Please help! I took my husband’s i-phone and found a raunchy picture of him attached to an e-mail to a woman in his sent e-mail file (a Yahoo account). When I approached him about this (I think that he is cheating on me) he admitted that he took the picture but says that he never sent it to anyone. He claims that he went to the Genius Bar at the local Apple store and they told him that it is an i-phone glitch: that photos sometimes automatically attach themselves to an e-mail address and appear in the sent folder, even though no e-mail was ever sent. Has anyone ever heard of this happening? The future of my marriage depends on this answer!
I am reblogging Adam’s list because he is right, and because I used to listen to cassette tapes of old radio shows when I was a kid. One of my favorites was a reading of “The Tell-Tale Heart.” The Narrator is my vote for craziest character. But that might be because I have a voice to attribute to it.
As anyone who progressed through the 7th grade knows, Edgar Allen Poe was fucking insane. Not only did he marry his 13 year old cousin, but his cause of death ”has been attributed to alcohol, brain congestion, cholera, drugs, heart disease, rabies, suicide, tuberculosis, and other agents.” Uh, Wikipedia, what other agents are there? RABIES? And how is suicide in the middle of that sentence? If your autopsy report is THAT nebulous, you’re a officially a bad-ass.
So, we started this discussion last night on the Leland Way porch and I’m continuing it here… WHO’S THE CRAZIEST EDGAR ALLEN POE CHARACTER?
My nominees are…
1) HOP FROG from “Hop Frog”
Hop Frog fucking rules. First of all, he’s a dwarf. Don’t deny it, dwarfs are terrifying. On top of that, Hop Frog’s the jester to this jerk King who knows that Hop Frog hates alcohol but makes him drink anyway. And I’m talking goblets of wine. So Hop Frog’s always wasted and pissed off. To add insult to injury, the jerk King flippantly throws wine in the face of Trippetta. Who’s Trippetta? Hop Frog’s dwarf lady friend. Not a good idea, King. Well, let’s just say that was the last wine he threw…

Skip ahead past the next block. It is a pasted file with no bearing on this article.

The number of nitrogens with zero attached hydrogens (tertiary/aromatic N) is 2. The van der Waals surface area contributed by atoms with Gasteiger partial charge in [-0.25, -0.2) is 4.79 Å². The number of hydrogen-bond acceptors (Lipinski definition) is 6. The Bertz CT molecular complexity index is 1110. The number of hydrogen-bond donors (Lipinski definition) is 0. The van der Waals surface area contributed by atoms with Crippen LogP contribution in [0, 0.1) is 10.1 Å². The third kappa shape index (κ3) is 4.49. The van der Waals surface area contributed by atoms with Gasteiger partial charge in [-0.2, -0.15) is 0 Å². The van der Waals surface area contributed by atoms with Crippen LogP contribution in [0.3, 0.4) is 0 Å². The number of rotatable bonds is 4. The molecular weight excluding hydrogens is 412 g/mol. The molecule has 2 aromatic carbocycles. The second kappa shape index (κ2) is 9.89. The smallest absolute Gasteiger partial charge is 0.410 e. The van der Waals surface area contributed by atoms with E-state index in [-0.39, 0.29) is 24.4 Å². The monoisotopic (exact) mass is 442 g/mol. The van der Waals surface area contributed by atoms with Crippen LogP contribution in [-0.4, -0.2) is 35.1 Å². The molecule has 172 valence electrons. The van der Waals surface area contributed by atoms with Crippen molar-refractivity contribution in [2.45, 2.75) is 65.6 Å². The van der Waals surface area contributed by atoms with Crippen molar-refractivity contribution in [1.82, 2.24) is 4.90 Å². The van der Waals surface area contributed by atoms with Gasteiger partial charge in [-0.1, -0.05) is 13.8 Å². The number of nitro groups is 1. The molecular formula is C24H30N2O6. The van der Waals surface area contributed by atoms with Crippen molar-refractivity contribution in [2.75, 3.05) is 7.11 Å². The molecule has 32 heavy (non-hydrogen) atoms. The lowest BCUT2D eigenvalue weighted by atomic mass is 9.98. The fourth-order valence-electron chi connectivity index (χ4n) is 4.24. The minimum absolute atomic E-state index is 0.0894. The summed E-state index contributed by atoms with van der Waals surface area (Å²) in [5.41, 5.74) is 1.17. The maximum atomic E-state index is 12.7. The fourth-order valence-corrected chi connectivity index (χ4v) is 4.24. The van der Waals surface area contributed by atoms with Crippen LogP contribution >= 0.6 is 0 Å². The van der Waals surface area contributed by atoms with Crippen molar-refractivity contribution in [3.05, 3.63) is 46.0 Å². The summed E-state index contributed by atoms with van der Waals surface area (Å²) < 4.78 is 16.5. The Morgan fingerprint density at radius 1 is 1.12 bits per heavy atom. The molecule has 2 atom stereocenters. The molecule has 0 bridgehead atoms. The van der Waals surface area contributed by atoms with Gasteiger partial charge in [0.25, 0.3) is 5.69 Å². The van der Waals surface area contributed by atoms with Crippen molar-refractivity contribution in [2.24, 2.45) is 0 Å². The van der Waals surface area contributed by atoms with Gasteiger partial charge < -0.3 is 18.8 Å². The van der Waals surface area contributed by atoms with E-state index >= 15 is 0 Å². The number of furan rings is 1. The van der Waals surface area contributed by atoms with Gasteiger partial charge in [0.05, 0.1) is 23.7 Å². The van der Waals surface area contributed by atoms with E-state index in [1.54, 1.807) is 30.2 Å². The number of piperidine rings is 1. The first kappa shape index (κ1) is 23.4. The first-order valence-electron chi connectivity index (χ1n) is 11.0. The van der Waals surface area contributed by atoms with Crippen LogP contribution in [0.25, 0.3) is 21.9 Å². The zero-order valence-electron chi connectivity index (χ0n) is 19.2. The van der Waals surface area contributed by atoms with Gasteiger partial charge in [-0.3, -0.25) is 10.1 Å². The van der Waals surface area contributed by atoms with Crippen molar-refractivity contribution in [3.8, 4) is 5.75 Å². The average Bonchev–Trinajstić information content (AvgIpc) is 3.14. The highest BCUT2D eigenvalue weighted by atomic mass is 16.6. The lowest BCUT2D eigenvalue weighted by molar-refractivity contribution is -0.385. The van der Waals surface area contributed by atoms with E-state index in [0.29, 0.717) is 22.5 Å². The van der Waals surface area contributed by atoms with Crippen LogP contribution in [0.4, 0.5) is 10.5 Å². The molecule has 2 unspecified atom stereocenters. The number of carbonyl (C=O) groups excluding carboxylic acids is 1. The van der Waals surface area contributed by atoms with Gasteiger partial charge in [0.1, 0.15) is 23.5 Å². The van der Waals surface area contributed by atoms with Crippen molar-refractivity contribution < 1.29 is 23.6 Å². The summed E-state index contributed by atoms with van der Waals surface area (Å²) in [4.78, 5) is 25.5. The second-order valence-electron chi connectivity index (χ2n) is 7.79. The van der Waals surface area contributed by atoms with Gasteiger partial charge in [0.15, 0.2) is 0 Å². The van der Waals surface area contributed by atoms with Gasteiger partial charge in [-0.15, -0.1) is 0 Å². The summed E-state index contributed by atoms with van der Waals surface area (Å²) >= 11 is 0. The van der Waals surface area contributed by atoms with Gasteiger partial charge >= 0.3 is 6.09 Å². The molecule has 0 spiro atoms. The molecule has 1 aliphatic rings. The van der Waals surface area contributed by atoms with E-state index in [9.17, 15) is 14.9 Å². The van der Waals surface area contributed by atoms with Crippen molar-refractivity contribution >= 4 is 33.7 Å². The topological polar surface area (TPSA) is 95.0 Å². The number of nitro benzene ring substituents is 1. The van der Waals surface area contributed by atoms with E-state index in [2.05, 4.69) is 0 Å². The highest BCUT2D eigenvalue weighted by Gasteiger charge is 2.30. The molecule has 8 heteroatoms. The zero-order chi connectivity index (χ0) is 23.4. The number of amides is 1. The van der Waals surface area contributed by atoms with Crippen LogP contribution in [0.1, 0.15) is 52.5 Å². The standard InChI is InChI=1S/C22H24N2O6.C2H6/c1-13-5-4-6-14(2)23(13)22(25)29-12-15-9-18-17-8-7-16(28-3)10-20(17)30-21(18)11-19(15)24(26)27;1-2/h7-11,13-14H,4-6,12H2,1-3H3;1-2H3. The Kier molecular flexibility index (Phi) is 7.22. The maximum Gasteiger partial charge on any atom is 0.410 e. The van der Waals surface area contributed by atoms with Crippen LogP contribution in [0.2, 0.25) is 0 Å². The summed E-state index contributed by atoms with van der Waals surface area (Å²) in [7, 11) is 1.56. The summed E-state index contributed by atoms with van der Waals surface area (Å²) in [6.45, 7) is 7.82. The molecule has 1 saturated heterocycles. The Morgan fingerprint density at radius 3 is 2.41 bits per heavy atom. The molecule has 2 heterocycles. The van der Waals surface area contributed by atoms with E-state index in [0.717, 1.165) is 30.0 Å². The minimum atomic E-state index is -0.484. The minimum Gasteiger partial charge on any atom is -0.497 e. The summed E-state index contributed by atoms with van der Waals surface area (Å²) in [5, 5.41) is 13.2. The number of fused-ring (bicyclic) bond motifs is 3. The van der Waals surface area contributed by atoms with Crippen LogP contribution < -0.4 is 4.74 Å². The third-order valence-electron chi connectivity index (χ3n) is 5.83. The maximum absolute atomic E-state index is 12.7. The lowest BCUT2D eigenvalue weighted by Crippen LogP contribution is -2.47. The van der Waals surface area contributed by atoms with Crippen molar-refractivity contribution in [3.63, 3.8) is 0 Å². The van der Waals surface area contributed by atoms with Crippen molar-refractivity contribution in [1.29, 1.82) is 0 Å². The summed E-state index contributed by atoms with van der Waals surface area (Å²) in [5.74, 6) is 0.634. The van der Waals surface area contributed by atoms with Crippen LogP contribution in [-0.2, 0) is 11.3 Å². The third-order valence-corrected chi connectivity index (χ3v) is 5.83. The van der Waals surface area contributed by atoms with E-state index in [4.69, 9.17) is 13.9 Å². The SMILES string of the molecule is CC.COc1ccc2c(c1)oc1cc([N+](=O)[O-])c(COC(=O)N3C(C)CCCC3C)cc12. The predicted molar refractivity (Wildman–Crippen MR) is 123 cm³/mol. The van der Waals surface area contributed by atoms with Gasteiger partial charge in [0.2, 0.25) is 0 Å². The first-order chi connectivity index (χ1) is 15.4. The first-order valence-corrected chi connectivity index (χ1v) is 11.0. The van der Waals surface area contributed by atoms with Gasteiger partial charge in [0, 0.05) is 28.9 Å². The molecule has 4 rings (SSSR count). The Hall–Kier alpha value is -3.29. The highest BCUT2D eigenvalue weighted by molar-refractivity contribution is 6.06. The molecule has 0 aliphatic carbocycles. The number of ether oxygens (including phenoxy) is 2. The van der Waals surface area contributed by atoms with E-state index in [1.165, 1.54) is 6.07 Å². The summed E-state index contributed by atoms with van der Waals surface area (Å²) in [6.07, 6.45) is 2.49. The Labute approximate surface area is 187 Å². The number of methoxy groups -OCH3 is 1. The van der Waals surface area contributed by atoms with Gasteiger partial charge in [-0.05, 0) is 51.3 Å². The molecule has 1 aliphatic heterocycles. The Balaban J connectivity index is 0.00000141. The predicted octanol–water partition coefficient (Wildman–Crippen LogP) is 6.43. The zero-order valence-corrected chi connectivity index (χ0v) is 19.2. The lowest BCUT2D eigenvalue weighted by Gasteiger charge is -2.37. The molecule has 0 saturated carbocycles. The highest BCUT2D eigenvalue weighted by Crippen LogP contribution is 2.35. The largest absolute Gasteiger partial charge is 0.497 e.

So how does Hop Frog exact revenge? He plans a party, dresses the King and his court as orangutans, harnesses them to the ceiling and SETS THEM ON FIRE! Yikes. Not only is that a terribly demeaning way to die, it’s also really fucking painful. He’s thorough. The real crazies always are.
Oh, did I glaze over that his name is HOP FROG!?! Let that sink in for a moment. I know, that’s not a real name. But if Hop Frog is your nickname, you’re teetering on the definition of crazy.
2) THE NARRATOR from “The Tell Tale Heart”
I’m just gonna throw this out in the ether… if you insist on convincing someone of your sanity, you’re probably insane. And if that someone happens to be murder police, you’re definitely insane.
So this Narrator murders an old man for having a “vulture eye.” And that’s after watching the old man sleep for the better part of an hour. Wow. I mean, we all get obsessed over certain things, but the guy was a senior citizen, let the eye go, buddy. And what’s a “vulture eye” anyway? The tragic part here is that the Narrator’s a really good murderer… super clean with the kill. He even methodically buries the body under the floorboards. Not bad, right?
Wrong. Turns out he’s a moron and invites the police to take a look. Then he freaks out and starts to hear the dead guy’s beating heart. He thinks it sounds like “a watch enveloped in cotton.” Hey, dickhead, a watch in cotton is about the least offensive noise ever, LET IT GO! And it wasn’t real. Hearing things that aren’t real is definitely crazy. So what’s he do? He confesses to the murder. For no reason. And just like that, the murder clearance rate went up. Why? Because this Narrator is CRAZY.
3) MONTRESOR from “The Cask of Amontillado”
I love Montresor. First, he’s an epicurean (so that’s cool). Second, he’s really petty. And to be really petty is to be really awesome. Montresor really hates this guy Fortunato. Why? He never tells us. In fact, Fortunado seems to be a pretty affable guy. His only real transgression is that he’s a lush. And I’m not about to hate on someone who likes the booze. But here’s the rub, Montresor pretends to be Fortunado’s friend. How duplicitous is that? Crazy duplicitous?
So Montresor tells Fortunado he has a “pipe” of some out-of-season Amontillado Sherry. Being a drunk, Fortunado’s all like “let’s drink that shit.” Montresor gets Fortunado really liquored up and bricks him into the wall. Alive. Only when he sobers up does Fortundo realize what’s happening. Too late, buddy. You were just murdered by the crazy.